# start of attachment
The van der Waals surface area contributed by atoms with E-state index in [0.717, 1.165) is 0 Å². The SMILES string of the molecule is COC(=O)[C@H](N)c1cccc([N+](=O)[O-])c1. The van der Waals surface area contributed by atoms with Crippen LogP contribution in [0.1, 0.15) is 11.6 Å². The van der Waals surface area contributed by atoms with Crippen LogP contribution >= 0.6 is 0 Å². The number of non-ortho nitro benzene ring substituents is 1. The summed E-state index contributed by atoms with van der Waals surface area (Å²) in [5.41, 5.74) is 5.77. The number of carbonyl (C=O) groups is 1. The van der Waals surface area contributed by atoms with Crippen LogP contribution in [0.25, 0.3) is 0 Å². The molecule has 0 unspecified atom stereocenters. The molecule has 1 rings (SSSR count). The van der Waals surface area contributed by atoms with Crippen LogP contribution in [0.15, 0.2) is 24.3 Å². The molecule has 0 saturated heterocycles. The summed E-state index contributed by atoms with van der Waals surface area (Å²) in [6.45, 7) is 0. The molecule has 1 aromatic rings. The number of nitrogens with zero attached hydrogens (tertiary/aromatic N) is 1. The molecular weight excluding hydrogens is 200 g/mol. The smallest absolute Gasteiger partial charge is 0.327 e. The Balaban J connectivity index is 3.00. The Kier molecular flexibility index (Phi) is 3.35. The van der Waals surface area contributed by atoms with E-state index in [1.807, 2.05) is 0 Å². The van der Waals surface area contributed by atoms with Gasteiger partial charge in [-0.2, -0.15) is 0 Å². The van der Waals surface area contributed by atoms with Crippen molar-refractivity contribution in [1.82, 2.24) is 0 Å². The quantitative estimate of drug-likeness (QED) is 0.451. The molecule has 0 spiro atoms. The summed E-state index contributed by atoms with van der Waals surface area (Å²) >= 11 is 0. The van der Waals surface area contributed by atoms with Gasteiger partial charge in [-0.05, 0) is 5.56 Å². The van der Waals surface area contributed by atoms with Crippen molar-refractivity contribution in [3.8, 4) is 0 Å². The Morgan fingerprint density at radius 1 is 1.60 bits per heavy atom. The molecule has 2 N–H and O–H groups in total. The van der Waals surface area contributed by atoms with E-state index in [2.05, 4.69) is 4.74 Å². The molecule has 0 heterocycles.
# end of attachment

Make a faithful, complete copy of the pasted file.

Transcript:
The van der Waals surface area contributed by atoms with E-state index in [0.717, 1.165) is 0 Å². The SMILES string of the molecule is COC(=O)[C@H](N)c1cccc([N+](=O)[O-])c1. The van der Waals surface area contributed by atoms with Crippen LogP contribution in [0.1, 0.15) is 11.6 Å². The van der Waals surface area contributed by atoms with Crippen LogP contribution >= 0.6 is 0 Å². The number of non-ortho nitro benzene ring substituents is 1. The summed E-state index contributed by atoms with van der Waals surface area (Å²) in [5.41, 5.74) is 5.77. The number of carbonyl (C=O) groups is 1. The van der Waals surface area contributed by atoms with Crippen LogP contribution in [0.25, 0.3) is 0 Å². The molecule has 0 unspecified atom stereocenters. The molecule has 1 rings (SSSR count). The van der Waals surface area contributed by atoms with Crippen LogP contribution in [0.15, 0.2) is 24.3 Å². The molecule has 0 saturated heterocycles. The summed E-state index contributed by atoms with van der Waals surface area (Å²) in [6.45, 7) is 0. The molecule has 1 aromatic rings. The number of nitrogens with zero attached hydrogens (tertiary/aromatic N) is 1. The molecular weight excluding hydrogens is 200 g/mol. The smallest absolute Gasteiger partial charge is 0.327 e. The Balaban J connectivity index is 3.00. The Kier molecular flexibility index (Phi) is 3.35. The van der Waals surface area contributed by atoms with E-state index in [1.807, 2.05) is 0 Å². The van der Waals surface area contributed by atoms with Gasteiger partial charge in [-0.2, -0.15) is 0 Å². The van der Waals surface area contributed by atoms with Crippen molar-refractivity contribution in [1.82, 2.24) is 0 Å². The quantitative estimate of drug-likeness (QED) is 0.451. The molecule has 0 spiro atoms. The summed E-state index contributed by atoms with van der Waals surface area (Å²) >= 11 is 0. The van der Waals surface area contributed by atoms with Gasteiger partial charge in [-0.05, 0) is 5.56 Å². The van der Waals surface area contributed by atoms with Crippen molar-refractivity contribution in [3.8, 4) is 0 Å². The Morgan fingerprint density at radius 1 is 1.60 bits per heavy atom. The molecule has 2 N–H and O–H groups in total. The van der Waals surface area contributed by atoms with E-state index in [2.05, 4.69) is 4.74 Å². The molecule has 0 heterocycles.